- The Washington Times - Tuesday, May 3, 2016

Olympic gold medalist swimmer Amy Van Dyken-Rouen received an apology from the Transportation Security Administration (TSA) Monday after she said she was “humiliated” during a full body search at Denver International Airport.

Ms. Van Dyken-Rouen, who became paralyzed from the waist down after a 2014 ATV crash, cannot go through a metal detector in her wheelchair. She said she was submitted to a full body search despite being approved for the TSA Pre Check program, a local ABC News affiliate reported.

“They go around your breast. They basically go under your butt. They touch things that are not appropriate and it’s really embarrassing,” Ms. Van Dyken-Rouen told ABC News.

She took to Instagram Sunday to detail her experience and call out an agent who she said was rude to her.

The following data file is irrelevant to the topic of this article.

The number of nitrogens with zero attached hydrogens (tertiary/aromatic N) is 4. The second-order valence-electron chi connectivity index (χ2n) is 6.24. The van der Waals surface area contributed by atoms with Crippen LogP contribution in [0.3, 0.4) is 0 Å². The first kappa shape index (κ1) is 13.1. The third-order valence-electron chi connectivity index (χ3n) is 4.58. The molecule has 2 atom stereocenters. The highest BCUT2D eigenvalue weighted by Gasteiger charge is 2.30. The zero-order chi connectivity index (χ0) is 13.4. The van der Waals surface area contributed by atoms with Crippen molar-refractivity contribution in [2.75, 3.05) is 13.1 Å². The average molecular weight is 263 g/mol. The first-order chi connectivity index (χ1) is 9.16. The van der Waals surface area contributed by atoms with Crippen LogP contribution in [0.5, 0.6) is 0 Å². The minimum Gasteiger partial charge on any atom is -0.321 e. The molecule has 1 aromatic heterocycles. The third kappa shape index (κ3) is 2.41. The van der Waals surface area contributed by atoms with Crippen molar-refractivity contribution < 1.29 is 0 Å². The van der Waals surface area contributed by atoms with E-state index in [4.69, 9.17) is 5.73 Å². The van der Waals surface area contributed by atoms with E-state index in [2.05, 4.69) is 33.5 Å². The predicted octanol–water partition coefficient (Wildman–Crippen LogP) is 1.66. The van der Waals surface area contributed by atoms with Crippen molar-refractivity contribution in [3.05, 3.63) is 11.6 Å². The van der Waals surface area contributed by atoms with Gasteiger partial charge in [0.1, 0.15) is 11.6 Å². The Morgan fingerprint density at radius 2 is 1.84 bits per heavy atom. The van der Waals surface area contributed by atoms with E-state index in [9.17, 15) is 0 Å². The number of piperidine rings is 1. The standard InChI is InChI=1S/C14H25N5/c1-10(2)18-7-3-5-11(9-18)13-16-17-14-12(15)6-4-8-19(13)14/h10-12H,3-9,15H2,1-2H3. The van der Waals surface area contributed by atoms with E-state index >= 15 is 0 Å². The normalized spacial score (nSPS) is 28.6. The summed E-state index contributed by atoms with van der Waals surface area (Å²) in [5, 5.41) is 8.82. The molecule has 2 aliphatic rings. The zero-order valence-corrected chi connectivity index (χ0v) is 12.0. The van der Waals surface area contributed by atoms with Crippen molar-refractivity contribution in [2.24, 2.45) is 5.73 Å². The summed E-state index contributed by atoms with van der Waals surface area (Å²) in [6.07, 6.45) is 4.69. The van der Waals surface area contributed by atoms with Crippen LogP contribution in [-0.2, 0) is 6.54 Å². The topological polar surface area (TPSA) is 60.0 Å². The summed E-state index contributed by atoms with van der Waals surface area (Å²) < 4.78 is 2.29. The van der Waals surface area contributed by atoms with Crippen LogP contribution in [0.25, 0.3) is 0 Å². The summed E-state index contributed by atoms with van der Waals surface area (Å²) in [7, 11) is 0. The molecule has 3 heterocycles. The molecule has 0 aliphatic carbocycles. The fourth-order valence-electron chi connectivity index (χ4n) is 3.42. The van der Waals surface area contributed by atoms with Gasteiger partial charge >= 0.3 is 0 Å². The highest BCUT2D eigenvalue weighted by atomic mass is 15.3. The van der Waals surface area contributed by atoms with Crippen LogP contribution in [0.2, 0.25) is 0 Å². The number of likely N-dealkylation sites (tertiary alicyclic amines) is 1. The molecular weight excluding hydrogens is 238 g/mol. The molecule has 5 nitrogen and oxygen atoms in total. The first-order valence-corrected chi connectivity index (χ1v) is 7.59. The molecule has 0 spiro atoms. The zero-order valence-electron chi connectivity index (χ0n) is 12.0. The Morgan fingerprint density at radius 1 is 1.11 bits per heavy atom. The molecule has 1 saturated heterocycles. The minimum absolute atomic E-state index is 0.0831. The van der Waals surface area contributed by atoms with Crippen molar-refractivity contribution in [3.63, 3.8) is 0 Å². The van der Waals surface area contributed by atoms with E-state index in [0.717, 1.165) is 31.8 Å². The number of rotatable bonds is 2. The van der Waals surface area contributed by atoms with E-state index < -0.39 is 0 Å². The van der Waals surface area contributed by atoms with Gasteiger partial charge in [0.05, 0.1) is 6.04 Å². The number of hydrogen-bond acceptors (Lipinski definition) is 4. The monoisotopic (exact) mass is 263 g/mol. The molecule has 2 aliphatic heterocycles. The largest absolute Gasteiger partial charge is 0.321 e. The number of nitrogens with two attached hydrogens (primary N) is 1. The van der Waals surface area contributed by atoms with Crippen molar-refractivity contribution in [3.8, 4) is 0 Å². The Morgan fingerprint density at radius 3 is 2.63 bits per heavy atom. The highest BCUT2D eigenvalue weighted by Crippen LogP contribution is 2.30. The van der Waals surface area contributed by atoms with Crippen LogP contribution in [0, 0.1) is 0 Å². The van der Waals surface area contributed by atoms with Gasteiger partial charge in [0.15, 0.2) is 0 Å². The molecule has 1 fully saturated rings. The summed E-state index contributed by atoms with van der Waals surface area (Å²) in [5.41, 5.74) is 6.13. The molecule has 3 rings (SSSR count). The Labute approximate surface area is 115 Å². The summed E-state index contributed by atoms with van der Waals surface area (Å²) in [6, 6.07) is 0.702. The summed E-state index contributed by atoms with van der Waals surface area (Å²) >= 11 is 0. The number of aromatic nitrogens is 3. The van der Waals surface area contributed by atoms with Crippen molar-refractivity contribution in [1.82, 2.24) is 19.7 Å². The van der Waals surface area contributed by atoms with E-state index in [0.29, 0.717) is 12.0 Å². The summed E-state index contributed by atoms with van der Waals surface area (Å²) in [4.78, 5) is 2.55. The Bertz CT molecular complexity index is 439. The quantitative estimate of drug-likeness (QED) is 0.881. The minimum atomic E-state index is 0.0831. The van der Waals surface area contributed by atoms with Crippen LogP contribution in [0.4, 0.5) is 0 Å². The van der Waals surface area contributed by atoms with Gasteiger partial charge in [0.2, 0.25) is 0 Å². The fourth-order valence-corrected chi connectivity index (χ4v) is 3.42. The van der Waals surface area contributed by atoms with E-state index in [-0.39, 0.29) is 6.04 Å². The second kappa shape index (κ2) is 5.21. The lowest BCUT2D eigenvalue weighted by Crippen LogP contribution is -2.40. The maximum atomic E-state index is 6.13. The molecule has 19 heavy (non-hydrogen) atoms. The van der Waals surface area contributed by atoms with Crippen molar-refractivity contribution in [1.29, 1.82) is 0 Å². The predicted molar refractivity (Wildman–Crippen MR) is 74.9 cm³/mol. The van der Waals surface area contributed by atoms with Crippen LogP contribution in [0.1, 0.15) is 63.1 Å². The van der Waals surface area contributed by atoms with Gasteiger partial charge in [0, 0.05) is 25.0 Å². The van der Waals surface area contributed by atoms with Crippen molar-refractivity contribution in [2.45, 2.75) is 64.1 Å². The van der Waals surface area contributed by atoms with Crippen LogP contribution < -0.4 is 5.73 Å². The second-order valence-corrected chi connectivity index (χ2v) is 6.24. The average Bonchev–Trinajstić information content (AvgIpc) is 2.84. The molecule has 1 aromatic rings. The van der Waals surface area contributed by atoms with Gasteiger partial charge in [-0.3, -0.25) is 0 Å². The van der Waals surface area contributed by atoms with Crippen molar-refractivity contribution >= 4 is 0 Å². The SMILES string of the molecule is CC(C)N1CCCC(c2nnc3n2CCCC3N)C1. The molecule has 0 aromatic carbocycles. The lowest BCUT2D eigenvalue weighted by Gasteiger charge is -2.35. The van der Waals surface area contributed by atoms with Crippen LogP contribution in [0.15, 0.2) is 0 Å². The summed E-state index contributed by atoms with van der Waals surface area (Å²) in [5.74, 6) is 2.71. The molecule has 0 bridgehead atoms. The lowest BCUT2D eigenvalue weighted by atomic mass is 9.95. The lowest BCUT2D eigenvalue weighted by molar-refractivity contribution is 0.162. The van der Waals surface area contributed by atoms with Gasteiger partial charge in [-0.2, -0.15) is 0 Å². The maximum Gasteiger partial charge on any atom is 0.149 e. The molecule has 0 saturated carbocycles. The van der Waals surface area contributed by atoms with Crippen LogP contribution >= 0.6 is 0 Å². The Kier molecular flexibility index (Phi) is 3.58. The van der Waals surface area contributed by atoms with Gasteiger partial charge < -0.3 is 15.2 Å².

“He said, literally every other airport is wrong and any other time you’ve flown through Denver and they didn’t do that, it’s wrong, I’m right,” Ms. Van Dyken-Rouen said.

The TSA apologized for the incident in a statement Monday.

TSA works closely with the disability community to develop screening procedures that integrate the unique needs of those with disabilities or medical issues into the process,” the statement read, ABC News reported. “TSA reviews passenger complaints, and in this case determined that our officers did not follow correct screening protocols when Ms. Amy Van Dyken came through the security checkpoint at Denver International Airport (DEN) this weekend. TSA’s federal security director has reached out to Ms. Van Dyken. The officers involved are undergoing retraining, and TSA Denver is providing refresher training to all of its officers as well.”

Ms. Van Dyken-Rouen said she accepts the apology but hopes her story will prevent the mix-up from happening to someone else.

“I’m not a lightning rod, but I can and will speak out to help others who are afraid to speak out,” she wrote in an Instagram post Monday.

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